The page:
05 Jul Happiness at school
Anne Fawcett | July 4, 2007
A revolution at one of the country’s premier schools aims to produce children ready for any challenge.
Literacy and numeracy may be the acknowledged benchmarks of a successful education in the schools of the developed world but a new discipline is working its way into the classroom: learned optimism.
At Geelong Grammar School in Victoria, construction is well advanced on a $16 million Wellbeing Centre, a building at the crux of an approach to teaching and learning that is attracting worldwide attention. The school is to become the first in the world to incorporate positive psychology into its curriculum.
“[In 2007] we have an expectation that every-one can read and write but we can see now that that’s not enough,” says principal Stephen Meek. “The head and the heart need to be added to our curriculum.
“The current educational model … is no longer equipped to deal with the issues that face the modern student,” he says. “We need strategies that will help our students take a productive approach in dealing with the issues that will confront them throughout their lives.”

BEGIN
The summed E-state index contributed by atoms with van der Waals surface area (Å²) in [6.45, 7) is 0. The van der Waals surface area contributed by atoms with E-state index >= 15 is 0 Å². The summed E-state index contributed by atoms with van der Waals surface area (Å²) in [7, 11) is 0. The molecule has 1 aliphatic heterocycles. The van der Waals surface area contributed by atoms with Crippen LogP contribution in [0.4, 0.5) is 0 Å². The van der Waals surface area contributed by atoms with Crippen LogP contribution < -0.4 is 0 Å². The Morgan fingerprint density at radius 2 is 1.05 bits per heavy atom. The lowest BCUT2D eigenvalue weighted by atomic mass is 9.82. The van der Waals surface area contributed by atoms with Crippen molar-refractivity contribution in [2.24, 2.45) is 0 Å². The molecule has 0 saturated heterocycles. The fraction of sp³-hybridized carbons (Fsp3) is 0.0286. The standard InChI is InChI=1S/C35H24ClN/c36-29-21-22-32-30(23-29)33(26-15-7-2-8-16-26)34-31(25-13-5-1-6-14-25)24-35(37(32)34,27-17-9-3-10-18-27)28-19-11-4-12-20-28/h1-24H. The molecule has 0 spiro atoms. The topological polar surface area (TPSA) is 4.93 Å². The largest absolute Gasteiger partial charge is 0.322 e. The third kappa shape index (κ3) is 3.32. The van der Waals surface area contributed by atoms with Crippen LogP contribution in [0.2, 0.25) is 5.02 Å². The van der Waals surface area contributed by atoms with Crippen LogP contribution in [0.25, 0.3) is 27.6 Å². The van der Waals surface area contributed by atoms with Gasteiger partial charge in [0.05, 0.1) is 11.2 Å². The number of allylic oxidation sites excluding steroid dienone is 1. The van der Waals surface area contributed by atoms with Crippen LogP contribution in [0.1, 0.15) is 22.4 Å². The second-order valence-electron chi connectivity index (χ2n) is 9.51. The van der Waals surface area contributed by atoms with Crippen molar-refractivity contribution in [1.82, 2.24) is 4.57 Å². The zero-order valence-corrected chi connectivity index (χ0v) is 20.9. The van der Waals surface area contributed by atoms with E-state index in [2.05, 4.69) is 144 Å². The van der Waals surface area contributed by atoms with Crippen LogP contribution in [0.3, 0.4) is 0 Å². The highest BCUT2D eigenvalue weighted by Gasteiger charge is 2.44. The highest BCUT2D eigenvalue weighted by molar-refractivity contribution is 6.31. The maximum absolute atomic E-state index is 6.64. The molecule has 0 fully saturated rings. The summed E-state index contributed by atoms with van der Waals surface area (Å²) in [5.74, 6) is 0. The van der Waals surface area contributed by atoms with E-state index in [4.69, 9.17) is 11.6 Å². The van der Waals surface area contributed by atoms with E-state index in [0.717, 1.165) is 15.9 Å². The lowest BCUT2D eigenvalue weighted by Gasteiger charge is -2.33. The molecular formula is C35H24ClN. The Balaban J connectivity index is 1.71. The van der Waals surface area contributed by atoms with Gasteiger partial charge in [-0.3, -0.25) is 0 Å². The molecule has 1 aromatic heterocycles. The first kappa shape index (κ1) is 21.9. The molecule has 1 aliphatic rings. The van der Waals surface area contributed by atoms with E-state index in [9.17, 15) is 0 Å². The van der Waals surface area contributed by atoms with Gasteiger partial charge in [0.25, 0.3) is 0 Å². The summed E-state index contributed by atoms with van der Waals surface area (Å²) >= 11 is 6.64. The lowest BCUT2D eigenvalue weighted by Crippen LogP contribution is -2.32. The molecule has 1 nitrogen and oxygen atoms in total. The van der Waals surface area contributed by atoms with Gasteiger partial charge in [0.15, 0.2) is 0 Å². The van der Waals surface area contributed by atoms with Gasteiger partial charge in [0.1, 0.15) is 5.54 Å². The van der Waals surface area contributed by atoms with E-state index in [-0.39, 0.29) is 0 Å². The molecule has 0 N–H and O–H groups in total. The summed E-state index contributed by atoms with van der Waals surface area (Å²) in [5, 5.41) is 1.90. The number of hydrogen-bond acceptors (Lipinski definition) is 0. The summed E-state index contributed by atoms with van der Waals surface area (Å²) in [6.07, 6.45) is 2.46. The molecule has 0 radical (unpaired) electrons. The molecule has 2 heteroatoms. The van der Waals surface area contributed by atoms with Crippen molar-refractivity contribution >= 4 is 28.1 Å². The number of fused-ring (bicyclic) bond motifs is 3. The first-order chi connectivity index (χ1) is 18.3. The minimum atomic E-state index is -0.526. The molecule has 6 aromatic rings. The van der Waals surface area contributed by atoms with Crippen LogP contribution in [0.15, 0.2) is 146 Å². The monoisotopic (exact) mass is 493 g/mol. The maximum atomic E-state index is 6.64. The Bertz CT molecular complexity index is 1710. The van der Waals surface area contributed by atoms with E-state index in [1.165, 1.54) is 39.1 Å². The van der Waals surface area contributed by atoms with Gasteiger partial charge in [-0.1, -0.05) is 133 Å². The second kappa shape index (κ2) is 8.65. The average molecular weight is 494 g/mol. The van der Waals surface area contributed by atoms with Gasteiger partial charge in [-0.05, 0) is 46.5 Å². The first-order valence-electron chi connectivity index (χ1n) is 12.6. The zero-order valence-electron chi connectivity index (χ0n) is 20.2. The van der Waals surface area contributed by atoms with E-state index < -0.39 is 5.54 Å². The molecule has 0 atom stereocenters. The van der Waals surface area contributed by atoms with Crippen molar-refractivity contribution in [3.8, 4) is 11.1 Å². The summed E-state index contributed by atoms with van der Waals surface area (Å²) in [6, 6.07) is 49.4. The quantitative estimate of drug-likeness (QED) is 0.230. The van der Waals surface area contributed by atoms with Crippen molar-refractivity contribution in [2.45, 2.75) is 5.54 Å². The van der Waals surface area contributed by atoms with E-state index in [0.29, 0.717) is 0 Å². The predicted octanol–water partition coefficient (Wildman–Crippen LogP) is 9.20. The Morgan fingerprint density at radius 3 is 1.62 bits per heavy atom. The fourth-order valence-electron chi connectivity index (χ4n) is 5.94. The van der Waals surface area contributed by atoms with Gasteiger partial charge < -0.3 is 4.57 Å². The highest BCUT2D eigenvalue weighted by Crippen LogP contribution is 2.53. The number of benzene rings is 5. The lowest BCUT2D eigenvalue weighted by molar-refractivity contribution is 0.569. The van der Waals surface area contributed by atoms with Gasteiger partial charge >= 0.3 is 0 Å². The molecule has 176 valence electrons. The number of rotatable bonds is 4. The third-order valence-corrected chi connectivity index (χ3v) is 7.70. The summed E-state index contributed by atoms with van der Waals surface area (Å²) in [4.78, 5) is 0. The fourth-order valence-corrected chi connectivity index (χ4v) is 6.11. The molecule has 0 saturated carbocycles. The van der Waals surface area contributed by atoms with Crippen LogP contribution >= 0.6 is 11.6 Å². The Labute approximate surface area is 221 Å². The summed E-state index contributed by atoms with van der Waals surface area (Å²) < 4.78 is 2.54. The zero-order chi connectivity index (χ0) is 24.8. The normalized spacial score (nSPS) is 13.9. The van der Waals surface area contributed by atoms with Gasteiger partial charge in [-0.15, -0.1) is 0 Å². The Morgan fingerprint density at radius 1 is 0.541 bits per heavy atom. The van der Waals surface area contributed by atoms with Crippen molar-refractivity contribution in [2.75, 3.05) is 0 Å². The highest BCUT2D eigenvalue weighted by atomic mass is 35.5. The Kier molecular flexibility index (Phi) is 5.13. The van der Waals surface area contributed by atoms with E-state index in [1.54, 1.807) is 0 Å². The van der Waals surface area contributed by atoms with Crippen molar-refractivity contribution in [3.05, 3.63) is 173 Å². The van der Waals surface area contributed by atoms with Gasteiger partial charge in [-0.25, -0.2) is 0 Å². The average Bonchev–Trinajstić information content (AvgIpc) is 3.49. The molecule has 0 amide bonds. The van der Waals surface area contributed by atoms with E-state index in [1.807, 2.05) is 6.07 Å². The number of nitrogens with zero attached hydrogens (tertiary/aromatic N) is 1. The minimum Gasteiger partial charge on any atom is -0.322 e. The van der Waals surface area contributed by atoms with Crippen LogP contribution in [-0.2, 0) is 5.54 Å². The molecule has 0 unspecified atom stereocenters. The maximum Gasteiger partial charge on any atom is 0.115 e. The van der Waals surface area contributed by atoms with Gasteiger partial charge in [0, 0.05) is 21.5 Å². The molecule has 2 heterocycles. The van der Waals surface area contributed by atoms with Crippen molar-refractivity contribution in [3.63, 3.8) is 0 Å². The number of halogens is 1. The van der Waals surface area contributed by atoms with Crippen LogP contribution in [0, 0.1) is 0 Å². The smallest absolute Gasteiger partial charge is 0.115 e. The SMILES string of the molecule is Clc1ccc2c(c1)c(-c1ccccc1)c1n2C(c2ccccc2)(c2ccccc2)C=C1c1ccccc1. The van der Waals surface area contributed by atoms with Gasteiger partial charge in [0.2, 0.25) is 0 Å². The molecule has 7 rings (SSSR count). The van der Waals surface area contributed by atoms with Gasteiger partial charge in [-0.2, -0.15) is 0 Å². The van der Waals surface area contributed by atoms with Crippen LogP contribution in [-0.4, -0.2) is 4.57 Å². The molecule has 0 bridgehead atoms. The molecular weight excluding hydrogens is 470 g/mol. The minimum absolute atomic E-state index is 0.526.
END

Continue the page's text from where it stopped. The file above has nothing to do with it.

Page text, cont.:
Early next year the father of positive psychology, Professor Martin Seligman, author of Authentic Happiness and a former president of the American Psychological Association, will lead a team of positive psychologists training Geelong Grammar staff in learned optimism. Teachers will be trained to help children recognise and argue against “catastrophic thoughts”.
During part of this induction period Seligman will live at the school’s senior campus, assisting teachers to incorporate the tenets of positive psychology into all subject areas, as well as pastoral care and boarding facilities.
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